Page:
7. Pre-K Teacher 1

    Pre-K Teacher 1 Comrade

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    Oct 28, 2011

    I know making eye contact with the group, using facial and body gestures, reading the story ahead of time so that you know it well are important. As you demonstrate your love and enthusiasm for reading and sharing stories with them, story time will become a time that children will look forward to and the behavior issues will subside.
     
  8. MrsCheerio

    MrsCheerio Rookie

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    Nov 1, 2011

    Thanks everyone! I spent a couple of hours at the library on Saturday and I think I got some great options.
     
  9. WaProvider

    WaProvider Fanatic

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    Nov 1, 2011

    Practice your books before you read. I get this done while they have "free book time". I compliment often how they know which way is up, which direction to turn pages, how to turn nicely and all of those key book skills. This also helps me track how well they "freely choose books" and "engage in book activities" as it now has a time. This time isn't on an agenda and can increase or decrease as I need. But I use it to refresh how the voices would need to work. I use voices in my stories often, let them talk (a bit), let the own rhymes, hand out props, read it twice and act it out and a lot of other gimmicks.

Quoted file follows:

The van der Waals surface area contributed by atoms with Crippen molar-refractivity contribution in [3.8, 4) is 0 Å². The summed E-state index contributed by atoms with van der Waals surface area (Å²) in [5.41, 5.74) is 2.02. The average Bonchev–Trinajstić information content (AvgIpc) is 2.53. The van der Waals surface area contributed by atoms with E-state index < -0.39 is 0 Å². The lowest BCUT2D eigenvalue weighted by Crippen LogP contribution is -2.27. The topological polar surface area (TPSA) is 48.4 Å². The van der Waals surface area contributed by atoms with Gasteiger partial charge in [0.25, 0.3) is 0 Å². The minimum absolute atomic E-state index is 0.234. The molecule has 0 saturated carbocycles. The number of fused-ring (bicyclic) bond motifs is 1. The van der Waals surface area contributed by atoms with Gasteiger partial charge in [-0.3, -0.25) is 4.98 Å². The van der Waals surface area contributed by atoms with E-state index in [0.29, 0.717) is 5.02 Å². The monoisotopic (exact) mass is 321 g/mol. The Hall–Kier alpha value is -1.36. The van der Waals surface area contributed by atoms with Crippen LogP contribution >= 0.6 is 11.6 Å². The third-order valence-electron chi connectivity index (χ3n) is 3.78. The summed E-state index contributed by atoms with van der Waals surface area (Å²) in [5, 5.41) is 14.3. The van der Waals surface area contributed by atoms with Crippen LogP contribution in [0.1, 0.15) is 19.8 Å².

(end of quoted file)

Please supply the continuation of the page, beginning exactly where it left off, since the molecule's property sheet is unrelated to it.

10. Miller59

    Miller59 Companion

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    Nov 1, 2011

    Sometimes even good books need editing. I will paper clip pages together or just tell the story rather than read the book. I can't think of an example right now, but keep will try to remember some and post them.
     
  11. flowerpower31

    flowerpower31 Comrade

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    Nov 2, 2011

    This!

    I teach 4's, but...I've noticed that if I'm really dramatic about how I read it, it keeps their attention more. Like I make everything sound super exciting; I change my tone and stuff. Sometimes I'll even turn the book to myself when I'm about to turn a page so that only I can see it and I gasp and say "Wow!" or something. It totally makes them wanna know what it is on the page and it re-grabs their attention.
     
  12. WaProvider

    WaProvider Fanatic

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    Nov 2, 2011